Enamel matrix derivative, inflammation and soft tissue wound healing

R. J. Miron, M. Dard, M. Weinreb

Research output: Contribution to journalReview articlepeer-review

Abstract

Over 15 years have now passed since enamel matrix derivative (EMD) emerged as an agent capable of periodontal regeneration. Following thorough investigation, evidenced-based clinical application is now established for a multitude of clinical settings to promote regeneration of periodontal hard tissues. Despite the large number of studies and review articles written on this topic, no single review has compiled the influence of EMD on tissue inflammation, an area of research that merits substantial attention in periodontology. The aim of the present review was to gather all studies that deal with the effects of EMD on tissue inflammation with particular interest in the cellular mechanisms involved in inflammation and soft tissue wound healing/resolution. The effects of EMD on monocytes, macrophages, lymphocytes, neutrophils, fibroblasts and endothelial cells were investigated for changes in cell behavior as well as release of inflammatory markers, including interleukins, prostaglandins, tumor necrosis factor-α, matrix metalloproteinases and members of the OPG-RANKL pathway. In summary, studies listed in this review have reported that EMD is able to significantly decrease interleukin-1b and RANKL expression, increase prostaglandin E2 and OPG expression, increase proliferation and migration of T lymphocytes, induce monocyte differentiation, increase bacterial and tissue debris clearance, as well as increase fibroplasias and angiogenesis by inducing endothelial cell proliferation, migration and capillary-like sprout formation. The outcomes from the present review article indicate that EMD is able to affect substantially the inflammatory and healing responses and lay the groundwork for future investigation in the field.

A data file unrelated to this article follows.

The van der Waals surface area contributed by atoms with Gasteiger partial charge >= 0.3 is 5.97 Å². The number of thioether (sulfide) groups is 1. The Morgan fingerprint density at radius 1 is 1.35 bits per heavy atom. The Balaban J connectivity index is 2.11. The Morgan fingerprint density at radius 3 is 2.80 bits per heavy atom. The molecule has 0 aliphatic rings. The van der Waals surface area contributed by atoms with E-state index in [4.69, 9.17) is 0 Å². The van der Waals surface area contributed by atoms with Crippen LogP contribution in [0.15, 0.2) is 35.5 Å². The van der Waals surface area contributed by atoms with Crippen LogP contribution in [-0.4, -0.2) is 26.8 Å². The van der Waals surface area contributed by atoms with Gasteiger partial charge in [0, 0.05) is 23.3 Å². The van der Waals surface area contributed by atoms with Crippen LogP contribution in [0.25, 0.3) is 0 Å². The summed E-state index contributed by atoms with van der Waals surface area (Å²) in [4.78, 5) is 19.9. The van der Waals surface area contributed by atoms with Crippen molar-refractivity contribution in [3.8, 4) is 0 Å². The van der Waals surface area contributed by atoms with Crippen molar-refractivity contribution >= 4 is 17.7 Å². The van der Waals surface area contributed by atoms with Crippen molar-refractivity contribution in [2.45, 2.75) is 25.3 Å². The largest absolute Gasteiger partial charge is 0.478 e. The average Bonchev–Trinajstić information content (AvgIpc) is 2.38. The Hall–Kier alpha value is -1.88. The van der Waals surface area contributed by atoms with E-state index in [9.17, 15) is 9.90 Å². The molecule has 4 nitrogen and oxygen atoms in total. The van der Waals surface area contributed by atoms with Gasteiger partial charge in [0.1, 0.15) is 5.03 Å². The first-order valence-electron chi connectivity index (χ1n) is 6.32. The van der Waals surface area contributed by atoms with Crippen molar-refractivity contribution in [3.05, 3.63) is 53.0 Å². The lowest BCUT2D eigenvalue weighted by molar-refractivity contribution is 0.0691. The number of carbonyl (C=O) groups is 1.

Original languageEnglish
Pages (from-to)555-569
Number of pages15
JournalJournal of Periodontal Research
Volume50
Issue number5
DOIs
StatePublished - 1 Oct 2015

Keywords

  • Emdogain
  • Enamel matrix proteins
  • Inflammation
  • Periodontal regeneration
  • Periodontal wound healing

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